“Let us remember that, as much has been given us, much will be expected from us, and that true homage comes from the heart as well as from the lips, and shows itself in deeds.”
…from President Theodore Roosevelt’s Thanksgiving Proclamation, 1901.
This 1903 photo is captioned, “Cowboys following the train and cheering President Roosevelt, Hugo, Colorado.” It’s from The Library of Congress Prints and Photographs Division. Find more about it here.
South Dakota native Charles Badger Clark (1883-1957), who spent some time in Arizona working on an Arizona ranch, became South Dakota’s first Poet Laureate. His best known poem, “A Cowboy’s Prayer,” is filled with gratitude. This one is, too:
Accept my thanks today, O Lord?
But not so much for bed and board?
Those stodgy items of good cheer
I share with chipmunks and with deer?
But rather gifts more fine and fair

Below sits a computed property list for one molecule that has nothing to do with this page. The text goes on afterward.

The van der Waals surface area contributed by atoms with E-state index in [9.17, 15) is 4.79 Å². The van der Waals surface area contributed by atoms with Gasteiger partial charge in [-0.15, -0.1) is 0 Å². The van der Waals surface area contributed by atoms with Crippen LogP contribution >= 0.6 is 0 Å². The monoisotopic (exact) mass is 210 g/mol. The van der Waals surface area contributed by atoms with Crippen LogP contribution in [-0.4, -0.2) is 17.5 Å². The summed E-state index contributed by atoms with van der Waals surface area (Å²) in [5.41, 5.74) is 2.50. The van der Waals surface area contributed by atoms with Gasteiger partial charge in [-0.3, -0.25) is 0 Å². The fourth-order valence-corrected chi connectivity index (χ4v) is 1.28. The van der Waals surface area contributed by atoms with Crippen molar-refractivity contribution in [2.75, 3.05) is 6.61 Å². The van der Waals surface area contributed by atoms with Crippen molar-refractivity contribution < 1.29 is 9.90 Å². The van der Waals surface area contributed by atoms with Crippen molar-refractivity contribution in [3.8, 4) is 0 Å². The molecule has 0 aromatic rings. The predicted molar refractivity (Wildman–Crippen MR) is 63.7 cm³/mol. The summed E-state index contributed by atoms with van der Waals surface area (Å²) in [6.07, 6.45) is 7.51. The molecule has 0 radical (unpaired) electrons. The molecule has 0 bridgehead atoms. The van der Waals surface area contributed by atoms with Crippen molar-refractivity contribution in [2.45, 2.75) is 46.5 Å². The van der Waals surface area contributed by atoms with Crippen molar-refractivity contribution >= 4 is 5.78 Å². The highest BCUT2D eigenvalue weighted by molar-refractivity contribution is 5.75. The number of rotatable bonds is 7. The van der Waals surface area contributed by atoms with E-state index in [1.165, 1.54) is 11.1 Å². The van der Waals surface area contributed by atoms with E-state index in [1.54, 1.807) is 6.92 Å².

That come upon me unaware.
Those priceless incidental things?
Flower fragrance and bird flutterings,
The sudden laughter often caught
From some fantastic kink of tught
A pine’s black fretwork lifted high
Against the tranquil sunset sky,
Kindness from strangers all unnamed
That makes me wholesomely ashamed,
A friend’s warm, understanding eyes,
A book’s communion with the wise,
The dreamful magic of a tune
And slim white birches in the moon?
I thank you, Lord, for daily bread
But I am so much more than fed,
For you, with nought deserved or won,
Indulge me like a favored son,
Flinging profuse along my ways
These jeweled things that deck the day
And make my living far more sweet
Than just to breathe or just to eat.
…by Charles Badger Clark, from Skylines and Wood Smoke (1935), used with the permission of the Badger Clark Memorial Society, http://www.badgerclark.org.
Find more about Badger Clark and more of his poety at CowboyPoetry.com.
And find more Thanksgiving poems in a feature at CowboyPoetry.com.
Happy Thanksgiving, all!